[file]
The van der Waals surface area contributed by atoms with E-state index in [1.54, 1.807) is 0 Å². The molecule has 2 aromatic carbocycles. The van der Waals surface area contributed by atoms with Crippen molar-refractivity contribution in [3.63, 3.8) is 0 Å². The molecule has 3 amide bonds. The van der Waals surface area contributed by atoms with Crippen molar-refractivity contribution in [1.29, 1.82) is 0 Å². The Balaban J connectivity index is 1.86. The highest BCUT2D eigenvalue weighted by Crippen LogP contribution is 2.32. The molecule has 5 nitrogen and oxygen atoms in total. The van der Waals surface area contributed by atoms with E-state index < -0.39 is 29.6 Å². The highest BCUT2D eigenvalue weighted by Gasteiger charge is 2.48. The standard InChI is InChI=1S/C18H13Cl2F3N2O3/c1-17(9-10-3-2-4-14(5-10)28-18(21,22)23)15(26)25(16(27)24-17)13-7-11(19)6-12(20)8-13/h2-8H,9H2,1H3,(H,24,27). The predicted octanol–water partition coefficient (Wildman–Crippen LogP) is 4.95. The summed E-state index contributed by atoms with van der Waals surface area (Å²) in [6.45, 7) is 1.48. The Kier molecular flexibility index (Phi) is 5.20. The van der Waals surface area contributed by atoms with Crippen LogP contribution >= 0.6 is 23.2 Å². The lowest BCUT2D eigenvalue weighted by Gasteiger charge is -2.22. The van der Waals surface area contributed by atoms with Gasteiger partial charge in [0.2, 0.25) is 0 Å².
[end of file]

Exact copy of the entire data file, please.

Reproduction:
The van der Waals surface area contributed by atoms with E-state index in [1.54, 1.807) is 0 Å². The molecule has 2 aromatic carbocycles. The van der Waals surface area contributed by atoms with Crippen molar-refractivity contribution in [3.63, 3.8) is 0 Å². The molecule has 3 amide bonds. The van der Waals surface area contributed by atoms with Crippen molar-refractivity contribution in [1.29, 1.82) is 0 Å². The Balaban J connectivity index is 1.86. The highest BCUT2D eigenvalue weighted by Crippen LogP contribution is 2.32. The molecule has 5 nitrogen and oxygen atoms in total. The van der Waals surface area contributed by atoms with E-state index < -0.39 is 29.6 Å². The highest BCUT2D eigenvalue weighted by Gasteiger charge is 2.48. The standard InChI is InChI=1S/C18H13Cl2F3N2O3/c1-17(9-10-3-2-4-14(5-10)28-18(21,22)23)15(26)25(16(27)24-17)13-7-11(19)6-12(20)8-13/h2-8H,9H2,1H3,(H,24,27). The predicted octanol–water partition coefficient (Wildman–Crippen LogP) is 4.95. The summed E-state index contributed by atoms with van der Waals surface area (Å²) in [6.45, 7) is 1.48. The Kier molecular flexibility index (Phi) is 5.20. The van der Waals surface area contributed by atoms with Crippen LogP contribution >= 0.6 is 23.2 Å². The lowest BCUT2D eigenvalue weighted by Gasteiger charge is -2.22. The van der Waals surface area contributed by atoms with Gasteiger partial charge in [0.2, 0.25) is 0 Å².